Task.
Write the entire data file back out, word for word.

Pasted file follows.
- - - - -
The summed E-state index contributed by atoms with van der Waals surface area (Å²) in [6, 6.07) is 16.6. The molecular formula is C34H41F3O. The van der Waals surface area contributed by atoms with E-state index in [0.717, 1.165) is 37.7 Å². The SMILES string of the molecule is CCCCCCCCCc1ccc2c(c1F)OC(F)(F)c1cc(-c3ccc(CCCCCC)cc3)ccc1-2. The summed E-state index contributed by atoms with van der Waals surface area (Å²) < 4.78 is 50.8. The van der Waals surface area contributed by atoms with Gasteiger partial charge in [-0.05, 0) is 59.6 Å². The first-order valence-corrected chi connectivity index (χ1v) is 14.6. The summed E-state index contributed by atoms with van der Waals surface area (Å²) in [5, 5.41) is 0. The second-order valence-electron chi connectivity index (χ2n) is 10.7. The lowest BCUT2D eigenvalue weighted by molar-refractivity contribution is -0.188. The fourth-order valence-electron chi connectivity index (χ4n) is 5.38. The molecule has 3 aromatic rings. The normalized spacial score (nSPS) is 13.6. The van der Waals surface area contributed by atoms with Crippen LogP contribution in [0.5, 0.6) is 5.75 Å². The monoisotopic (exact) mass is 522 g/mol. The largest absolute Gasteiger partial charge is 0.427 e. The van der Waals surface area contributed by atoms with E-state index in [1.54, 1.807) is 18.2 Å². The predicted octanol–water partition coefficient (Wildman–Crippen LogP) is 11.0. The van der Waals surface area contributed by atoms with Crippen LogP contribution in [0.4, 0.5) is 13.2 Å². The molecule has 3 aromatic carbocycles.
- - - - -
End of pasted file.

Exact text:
The summed E-state index contributed by atoms with van der Waals surface area (Å²) in [6, 6.07) is 16.6. The molecular formula is C34H41F3O. The van der Waals surface area contributed by atoms with E-state index in [0.717, 1.165) is 37.7 Å². The SMILES string of the molecule is CCCCCCCCCc1ccc2c(c1F)OC(F)(F)c1cc(-c3ccc(CCCCCC)cc3)ccc1-2. The summed E-state index contributed by atoms with van der Waals surface area (Å²) < 4.78 is 50.8. The van der Waals surface area contributed by atoms with Gasteiger partial charge in [-0.05, 0) is 59.6 Å². The first-order valence-corrected chi connectivity index (χ1v) is 14.6. The summed E-state index contributed by atoms with van der Waals surface area (Å²) in [5, 5.41) is 0. The second-order valence-electron chi connectivity index (χ2n) is 10.7. The lowest BCUT2D eigenvalue weighted by molar-refractivity contribution is -0.188. The fourth-order valence-electron chi connectivity index (χ4n) is 5.38. The molecule has 3 aromatic rings. The normalized spacial score (nSPS) is 13.6. The van der Waals surface area contributed by atoms with Crippen LogP contribution in [0.5, 0.6) is 5.75 Å². The monoisotopic (exact) mass is 522 g/mol. The largest absolute Gasteiger partial charge is 0.427 e. The van der Waals surface area contributed by atoms with E-state index in [1.54, 1.807) is 18.2 Å². The predicted octanol–water partition coefficient (Wildman–Crippen LogP) is 11.0. The van der Waals surface area contributed by atoms with Crippen LogP contribution in [0.4, 0.5) is 13.2 Å². The molecule has 3 aromatic carbocycles.